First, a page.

Campaigners believe it is an “absolute miracle” no one has been killed following a third major cliff collapse at Whipsiderry on Saturday near to where a developer proposes to build a luxury housing development.

The Save Whipsiderry Cliff group believes around 2,000 tonnes of rock fell onto the beach at around 8.30am.

The latest cliff collapse follows developer Living Quarter Properties (Porth) Limited submitting an application to discharge a condition of its planning permission to build seven luxury villas on the site of the former Paradise Cove Hotel, which includes a new slope stability report.

Fencing fell during the latest collapse ( )

Lyndsey Young from the Save Whipsiderry Cliff group, which opposes the plans, said: “Our commissioned geotechnical reports, advice from experts and the obvious cracks in the cliff face suggested that there was going to be another substantial fall, so it’s not surprising that the cliff has fallen.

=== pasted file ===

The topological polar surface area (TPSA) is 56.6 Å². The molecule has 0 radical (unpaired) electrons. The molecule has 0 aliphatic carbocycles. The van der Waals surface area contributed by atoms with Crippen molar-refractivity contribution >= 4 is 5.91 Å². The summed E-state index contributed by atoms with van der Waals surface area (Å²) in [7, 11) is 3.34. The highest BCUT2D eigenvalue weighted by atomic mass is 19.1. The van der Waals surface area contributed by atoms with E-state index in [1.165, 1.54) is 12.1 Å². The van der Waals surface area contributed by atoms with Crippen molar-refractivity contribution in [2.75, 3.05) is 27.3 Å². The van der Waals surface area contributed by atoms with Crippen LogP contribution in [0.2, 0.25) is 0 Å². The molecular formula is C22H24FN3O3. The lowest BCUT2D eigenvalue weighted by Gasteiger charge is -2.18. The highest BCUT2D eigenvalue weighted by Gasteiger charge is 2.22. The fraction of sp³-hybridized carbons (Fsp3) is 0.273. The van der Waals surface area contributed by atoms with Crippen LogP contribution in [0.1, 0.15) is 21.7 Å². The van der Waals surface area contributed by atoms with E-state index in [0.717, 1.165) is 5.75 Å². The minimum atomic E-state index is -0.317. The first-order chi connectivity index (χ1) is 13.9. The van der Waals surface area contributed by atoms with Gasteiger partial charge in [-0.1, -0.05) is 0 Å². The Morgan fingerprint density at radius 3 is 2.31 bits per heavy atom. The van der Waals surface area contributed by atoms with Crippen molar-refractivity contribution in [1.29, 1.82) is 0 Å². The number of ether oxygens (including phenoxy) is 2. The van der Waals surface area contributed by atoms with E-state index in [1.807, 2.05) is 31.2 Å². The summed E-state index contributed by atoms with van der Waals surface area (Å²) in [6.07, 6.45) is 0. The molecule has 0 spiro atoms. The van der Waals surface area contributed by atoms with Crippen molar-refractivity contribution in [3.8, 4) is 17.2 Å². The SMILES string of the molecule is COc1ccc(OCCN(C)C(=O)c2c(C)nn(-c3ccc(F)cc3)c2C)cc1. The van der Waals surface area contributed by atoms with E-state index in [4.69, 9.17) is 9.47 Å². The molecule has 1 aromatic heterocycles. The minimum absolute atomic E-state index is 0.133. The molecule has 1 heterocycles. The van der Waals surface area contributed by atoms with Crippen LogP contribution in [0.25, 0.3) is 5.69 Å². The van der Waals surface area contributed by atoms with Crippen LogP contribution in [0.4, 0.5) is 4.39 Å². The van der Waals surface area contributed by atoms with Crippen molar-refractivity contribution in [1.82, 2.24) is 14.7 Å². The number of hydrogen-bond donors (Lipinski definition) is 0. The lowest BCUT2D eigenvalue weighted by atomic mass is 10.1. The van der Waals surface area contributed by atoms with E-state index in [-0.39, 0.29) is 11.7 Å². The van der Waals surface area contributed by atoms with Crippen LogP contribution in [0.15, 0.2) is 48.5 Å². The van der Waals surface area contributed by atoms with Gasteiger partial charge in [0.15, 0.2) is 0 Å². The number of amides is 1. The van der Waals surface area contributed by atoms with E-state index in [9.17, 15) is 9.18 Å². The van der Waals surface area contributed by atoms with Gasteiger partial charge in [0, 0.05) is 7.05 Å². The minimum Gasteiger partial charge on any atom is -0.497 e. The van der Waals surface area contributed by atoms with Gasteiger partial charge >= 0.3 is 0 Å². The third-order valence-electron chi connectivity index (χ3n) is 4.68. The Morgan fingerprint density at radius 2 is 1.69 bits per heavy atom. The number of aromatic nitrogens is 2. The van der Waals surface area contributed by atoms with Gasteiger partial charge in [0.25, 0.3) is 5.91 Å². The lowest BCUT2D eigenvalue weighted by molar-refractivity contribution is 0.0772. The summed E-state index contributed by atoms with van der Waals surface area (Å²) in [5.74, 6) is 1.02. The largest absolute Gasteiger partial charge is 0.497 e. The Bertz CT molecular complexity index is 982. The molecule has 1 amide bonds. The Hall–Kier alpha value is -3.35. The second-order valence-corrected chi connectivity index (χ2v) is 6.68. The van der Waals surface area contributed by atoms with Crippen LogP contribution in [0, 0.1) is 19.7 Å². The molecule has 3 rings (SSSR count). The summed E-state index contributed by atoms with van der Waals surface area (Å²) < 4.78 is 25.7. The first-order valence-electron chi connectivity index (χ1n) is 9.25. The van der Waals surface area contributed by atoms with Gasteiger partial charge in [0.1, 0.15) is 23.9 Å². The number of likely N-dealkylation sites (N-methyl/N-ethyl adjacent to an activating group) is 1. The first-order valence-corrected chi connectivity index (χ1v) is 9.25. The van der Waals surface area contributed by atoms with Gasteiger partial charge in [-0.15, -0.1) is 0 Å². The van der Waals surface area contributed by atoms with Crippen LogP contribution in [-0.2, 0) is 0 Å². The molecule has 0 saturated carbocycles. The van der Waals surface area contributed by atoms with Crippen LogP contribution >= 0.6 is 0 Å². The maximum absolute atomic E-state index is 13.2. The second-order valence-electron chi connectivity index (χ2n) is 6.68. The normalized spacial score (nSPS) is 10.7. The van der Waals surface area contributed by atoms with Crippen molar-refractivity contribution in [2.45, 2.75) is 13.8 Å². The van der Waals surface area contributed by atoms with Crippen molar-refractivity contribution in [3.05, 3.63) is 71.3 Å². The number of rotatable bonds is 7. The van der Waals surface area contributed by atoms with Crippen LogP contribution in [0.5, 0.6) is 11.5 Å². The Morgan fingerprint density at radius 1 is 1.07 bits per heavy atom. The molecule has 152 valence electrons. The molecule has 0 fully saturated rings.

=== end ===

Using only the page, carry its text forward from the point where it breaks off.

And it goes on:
“This is two weeks after the developer submitted an application to Cornwall Council to redischarge condition two of their planning permission with a geotechnical report which stated: “The (previous) landslip has provided benefits to the cliffs stability.”

“They are suggesting that the cliff can be stabilised without concreting the caves, but only using a system of rock bolts and mesh. 

“The Save Whipsiderry group have submitted an objection to Cornwall Council to decline this application, as it lacks any detail of the proposed stabilisation method, and is based on assumptions, many of which are not backed up with evidence.

“The proposed stabilisation works pose a serious risk to beach users, workers and are unlikely to protect the development from further cliff failures. 

“The volume of this latest rockfall is estimated to be up to 2,000 tones, is unlikely to have been prevented by bolting and meshing.

“There are many more visible cracks on the cliff face which suggests there is more to fall.

“How no one has died is an absolute miracle. What we want is for Cornwall Council to see sense, to accept that this is not a suitable site for development and to put a halt to the planning permission. The public have already been robbed of a beach.

“Enough is enough.”